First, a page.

Changing behavior requires altering the people in one’s social network. Moreover, changing the physical cues that influence behavior is another important intervention. Image Credit: Shutterstock

Often we hear CEOs saying they need a more ‘inspirational’ presentation on leadership to motivate their senior management team. According to them, content based on the realities of organisational life and related social science research isn’t uplifting enough.

Such views are common in the leadership development industry. Many such programmes feature well-known speakers telling compelling life stories about overcoming various physical or economic challenges. There are also events that feature speakers narrating examples of leaders who apparently are modest, authentic, take care of others, tell the truth, and build trust, among other virtues. We say ‘apparently’ because leaders are often quite successful at creating public personas that differ significantly from the reality of actually working with them.

Less engaged at workplaces

Power is the organisation’s last dirty secret, but it is also the secret to individual and organisational success. Telling inspiring fables don’t develop either the knowledge or the skills that help people become more effective in getting things done.

The pervasive feel-good approach to leadership development may explain why it is not effective. A Gallup study says just 30 per cent of employees are engaged at work, 17 per cent are actively disengaged and the rest - 53 per cent - in the ‘not engaged’ group. A 2018 survey reported that 80 per cent of employees could do their jobs without their managers and only 53 per cent thought their managers cared about their wellbeing, while an Edelman report found that 63 per cent of executives felt their CEOs were somewhat or not at all credible.

Leadership development is a multi-billion dollar industry, but mostly remains a wasted enterprise resources. Isn’t it time to change this and do things differently?

The big problem is that inspiration is a goal of many leadership development agenda, but it is a poor method to achieve lasting change. The temporary motivational high wears off. Social psychology research shows that social environments affect behaviour.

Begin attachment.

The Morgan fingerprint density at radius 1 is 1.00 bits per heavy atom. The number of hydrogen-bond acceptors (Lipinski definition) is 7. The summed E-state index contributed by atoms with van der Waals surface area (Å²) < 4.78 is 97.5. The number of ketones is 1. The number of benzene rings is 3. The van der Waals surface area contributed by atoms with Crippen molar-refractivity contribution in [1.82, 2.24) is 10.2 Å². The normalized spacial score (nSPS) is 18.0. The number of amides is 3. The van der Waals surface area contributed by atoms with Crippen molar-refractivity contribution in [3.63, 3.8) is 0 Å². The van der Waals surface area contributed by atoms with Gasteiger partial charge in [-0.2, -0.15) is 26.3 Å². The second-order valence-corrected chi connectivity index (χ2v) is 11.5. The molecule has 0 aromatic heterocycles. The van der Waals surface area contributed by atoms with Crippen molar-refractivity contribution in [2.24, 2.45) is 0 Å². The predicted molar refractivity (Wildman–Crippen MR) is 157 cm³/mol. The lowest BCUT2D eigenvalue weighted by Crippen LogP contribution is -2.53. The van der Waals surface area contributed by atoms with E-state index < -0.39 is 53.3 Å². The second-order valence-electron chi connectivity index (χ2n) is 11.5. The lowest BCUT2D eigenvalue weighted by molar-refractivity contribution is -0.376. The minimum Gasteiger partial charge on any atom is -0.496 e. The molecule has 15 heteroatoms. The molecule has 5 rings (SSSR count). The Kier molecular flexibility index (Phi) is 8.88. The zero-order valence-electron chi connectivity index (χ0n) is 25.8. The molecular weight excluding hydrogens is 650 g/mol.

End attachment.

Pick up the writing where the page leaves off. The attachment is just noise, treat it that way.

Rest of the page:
Changing behavior requires altering the people in one’s social network. Moreover, changing the physical cues that influence behavior is another important intervention. There are new tools available now to push people to engage in ‘better’ leader behaviours, under the theory that appropriate behaviour will drive productive change.

A complete absence in workplaces?

The qualities that leadership programmes relentlessly advocate, albeit wonderful, are frequently absent in contemporary political and corporate leaders. Modesty and contemporary business leaders don’t seem to go together.

Decades of research shows that narcissism, not modesty, is correlated with being hired, being promoted, job tenure, and, sometimes, group performance. The disconnect between what leadership development programmes advocate and what people see - often in their immediate environments from their own senior leaders - produces a high degree of cynicism and a reluctance to accept the lessons proffered.

All leadership development efforts would be well-served to change the emphasis from aspirational qualities - that are not only rare - but often not helpful to a focus on pragmatic skills such as the ability to exude presence, build useful networks, create valuable resources, and tolerate not being liked that are associated with many success metrics.

Leaders need to get things done. Period. An important focus of leadership development efforts needs to be teaching people in leadership roles how to understand and use the principles of power and influence essential to make things happen.

Retention of learning should be an important part of any leadership development effort so that resources aren’t wasted on transitory effects.

Hone this skill too

Gerald Ferris, co-author of ‘Political Skill at Work’, has developed a political skills inventory and conducted numerous studies showing how such a skill is associated with career success and leadership effectiveness. Leaders who don’t master organisational politics don’t stay in their roles very long. And many career derailments occur when people reach organisational levels where jobs entail much more interdependence that requires being able to influence others.

Power and influence concepts do a much better job of helping people understand what they see in the organisational and social world around them and becoming more effective at making things happen. Far from Jack Nicholson’s famous line in the movie ‘A Few Good Men’, not only can people handle the truth, educational efforts rooted in the hard truths of leadership, even if occasionally challenging or unpleasant, are much more likely to produce better leader effectiveness.